Ethical Hacking services - the positive side of hacking are sold under the modern name of "Network Security Services".
Ethical hackers help their customers to find and plug in the security loop holes in their respective sites. Watch out guys their is more to more...this is just an introduction

Reputation in P2P

Reputation-based systems are used to establish trust among members of on-line communities where parties with no prior knowledge of each other use the feedback from their peers to assess the trust worthiness of the peers in the community. Generally the reputation system in P2P network follows four steps.
Step 1: a requestor r locates available resources sending a broadcast Query message to ask for the files it needs to download. Other peers will answer with a QueryHit message to the requesting node to notify that they have the requested resource.
Step 2: Upon receiving a set of QueryHit messages, r selects an offerer o and polls the community for any available reputation information on o sending a Poll message. As a result of step 2, r receives a set V of votes, some of which express a good opinion while others express a bad one.
step 3: r evaluates the votes to collapse any set of votes that may belong to a clique and explicitly selects a random set of votes for verifying their trustworthiness.
step 4: the set of reputations collected in step 3 is computed into an aggregated community-wide reputation value. Base on this reputation value, the requestor r can take a decision on whether accessing the resource offered by o or not.After accessing the resource r can update its local trust on o (depending on whether the downloaded resource was satisfactory of not).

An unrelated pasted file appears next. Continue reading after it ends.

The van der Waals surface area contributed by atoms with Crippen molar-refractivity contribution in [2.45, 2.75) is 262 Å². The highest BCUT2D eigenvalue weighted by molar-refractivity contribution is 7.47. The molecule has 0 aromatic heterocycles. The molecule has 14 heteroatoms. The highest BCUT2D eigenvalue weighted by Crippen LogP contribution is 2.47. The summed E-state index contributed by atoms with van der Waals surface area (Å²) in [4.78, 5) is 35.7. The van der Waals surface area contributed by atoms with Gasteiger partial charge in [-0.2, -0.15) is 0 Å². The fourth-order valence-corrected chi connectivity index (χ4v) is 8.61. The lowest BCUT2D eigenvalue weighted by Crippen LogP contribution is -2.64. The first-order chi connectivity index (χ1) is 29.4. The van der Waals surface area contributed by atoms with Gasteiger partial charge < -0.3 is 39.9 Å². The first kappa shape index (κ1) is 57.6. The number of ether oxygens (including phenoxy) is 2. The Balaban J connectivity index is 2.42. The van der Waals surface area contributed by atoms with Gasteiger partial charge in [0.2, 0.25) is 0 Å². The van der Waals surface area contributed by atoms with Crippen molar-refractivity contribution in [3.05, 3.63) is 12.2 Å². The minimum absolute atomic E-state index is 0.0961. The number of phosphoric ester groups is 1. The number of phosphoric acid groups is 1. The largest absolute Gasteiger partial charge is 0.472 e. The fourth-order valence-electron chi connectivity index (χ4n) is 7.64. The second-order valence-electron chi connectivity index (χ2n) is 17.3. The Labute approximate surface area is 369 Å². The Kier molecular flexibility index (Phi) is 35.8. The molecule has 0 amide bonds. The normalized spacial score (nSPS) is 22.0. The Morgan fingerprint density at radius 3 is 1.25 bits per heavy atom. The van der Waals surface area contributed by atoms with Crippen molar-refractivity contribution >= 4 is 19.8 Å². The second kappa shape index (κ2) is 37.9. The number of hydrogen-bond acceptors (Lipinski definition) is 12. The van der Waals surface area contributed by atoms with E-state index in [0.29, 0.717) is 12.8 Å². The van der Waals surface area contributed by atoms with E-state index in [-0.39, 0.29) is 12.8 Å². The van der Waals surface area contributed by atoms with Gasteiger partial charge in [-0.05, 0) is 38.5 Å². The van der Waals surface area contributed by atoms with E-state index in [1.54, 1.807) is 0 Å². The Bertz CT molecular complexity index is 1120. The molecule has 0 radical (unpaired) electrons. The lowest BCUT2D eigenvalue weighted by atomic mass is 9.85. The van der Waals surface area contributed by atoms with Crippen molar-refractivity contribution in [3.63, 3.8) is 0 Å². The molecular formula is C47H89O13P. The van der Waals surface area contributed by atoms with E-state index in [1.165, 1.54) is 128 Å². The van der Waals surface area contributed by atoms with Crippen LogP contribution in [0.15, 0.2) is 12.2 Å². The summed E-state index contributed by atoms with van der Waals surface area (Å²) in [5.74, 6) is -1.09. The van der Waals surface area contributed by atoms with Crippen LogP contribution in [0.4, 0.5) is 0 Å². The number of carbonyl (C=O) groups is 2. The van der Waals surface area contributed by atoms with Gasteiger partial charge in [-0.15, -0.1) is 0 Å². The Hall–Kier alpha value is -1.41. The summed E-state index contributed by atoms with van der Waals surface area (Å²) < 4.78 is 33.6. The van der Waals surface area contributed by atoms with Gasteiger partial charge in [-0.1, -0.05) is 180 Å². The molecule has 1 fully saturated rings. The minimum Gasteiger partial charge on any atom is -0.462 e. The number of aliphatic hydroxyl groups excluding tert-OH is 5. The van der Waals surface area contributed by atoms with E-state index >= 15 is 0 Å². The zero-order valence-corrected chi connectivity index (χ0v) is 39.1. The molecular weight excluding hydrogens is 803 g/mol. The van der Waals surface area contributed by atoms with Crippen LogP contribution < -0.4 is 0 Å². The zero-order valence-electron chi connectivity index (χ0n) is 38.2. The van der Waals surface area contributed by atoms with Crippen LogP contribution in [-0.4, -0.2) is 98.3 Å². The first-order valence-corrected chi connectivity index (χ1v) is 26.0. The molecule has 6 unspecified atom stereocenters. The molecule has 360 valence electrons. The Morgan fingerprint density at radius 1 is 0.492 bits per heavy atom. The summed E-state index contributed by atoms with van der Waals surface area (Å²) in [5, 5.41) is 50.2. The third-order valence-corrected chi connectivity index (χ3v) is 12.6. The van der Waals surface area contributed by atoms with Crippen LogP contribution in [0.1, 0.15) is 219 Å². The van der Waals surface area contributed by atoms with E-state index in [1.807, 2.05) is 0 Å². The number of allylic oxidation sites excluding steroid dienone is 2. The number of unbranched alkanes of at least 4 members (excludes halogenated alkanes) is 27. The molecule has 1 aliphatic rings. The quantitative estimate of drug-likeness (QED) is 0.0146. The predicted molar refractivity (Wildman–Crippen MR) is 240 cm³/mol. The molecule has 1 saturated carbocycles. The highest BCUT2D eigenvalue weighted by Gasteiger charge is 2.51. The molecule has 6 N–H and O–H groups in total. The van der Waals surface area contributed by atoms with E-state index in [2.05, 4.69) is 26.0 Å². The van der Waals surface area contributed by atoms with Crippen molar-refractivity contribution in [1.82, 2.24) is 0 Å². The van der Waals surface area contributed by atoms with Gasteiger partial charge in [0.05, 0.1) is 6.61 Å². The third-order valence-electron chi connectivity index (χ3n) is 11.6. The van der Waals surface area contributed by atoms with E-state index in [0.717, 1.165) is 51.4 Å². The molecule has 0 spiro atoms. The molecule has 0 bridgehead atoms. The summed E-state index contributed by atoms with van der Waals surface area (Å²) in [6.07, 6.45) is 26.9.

P2PRep is a reputation-based protocol runs in a completely anonymous P2P networks. In P2PReP, local reputation management and community-wide reputation management are two different levels. Local reputation is defined as one single peer’s opinion of one other peer’s reputation, based on its formal experience. The community reputation means the aggregated general opinion given by multiple peers. P2PRep is generally combine these two factors togeter.
P2Prep works well in the environments of the percentage of malicious peers’ increasing and decreasing by changing well-behaved ones to rogues ones and changing rogue ones into well-behaved ones. As to the turn over case in peers’ population, P2PReP confirms its robust-ness showing a percentage of malicious downloads greater about 1% than scenario with no change.

Monday, April 2, 2007

Analyzing network traffic

The following paper seems to be relevant to the topic we discussed in class and takes a look at how to analyze network traffic by generating a state machine from traces. Could these state machines be also feasibly used in an IDS to filter bad traces?

http://comet.lehman.cuny.edu/griffeth/Papers/Agate.pdf

Friday, March 23, 2007

Unusual E-mail Activity


I've been noticing unusual e-mail activities at my nyu account. 3-4 tomes in the past month I've got 'MAILER-DAEMON' failure notice e-mail when I've not send mails at those addresses.

An example is :

Subject failure notice
Hi. This is the qmail-send program at mail.yifansoft.com.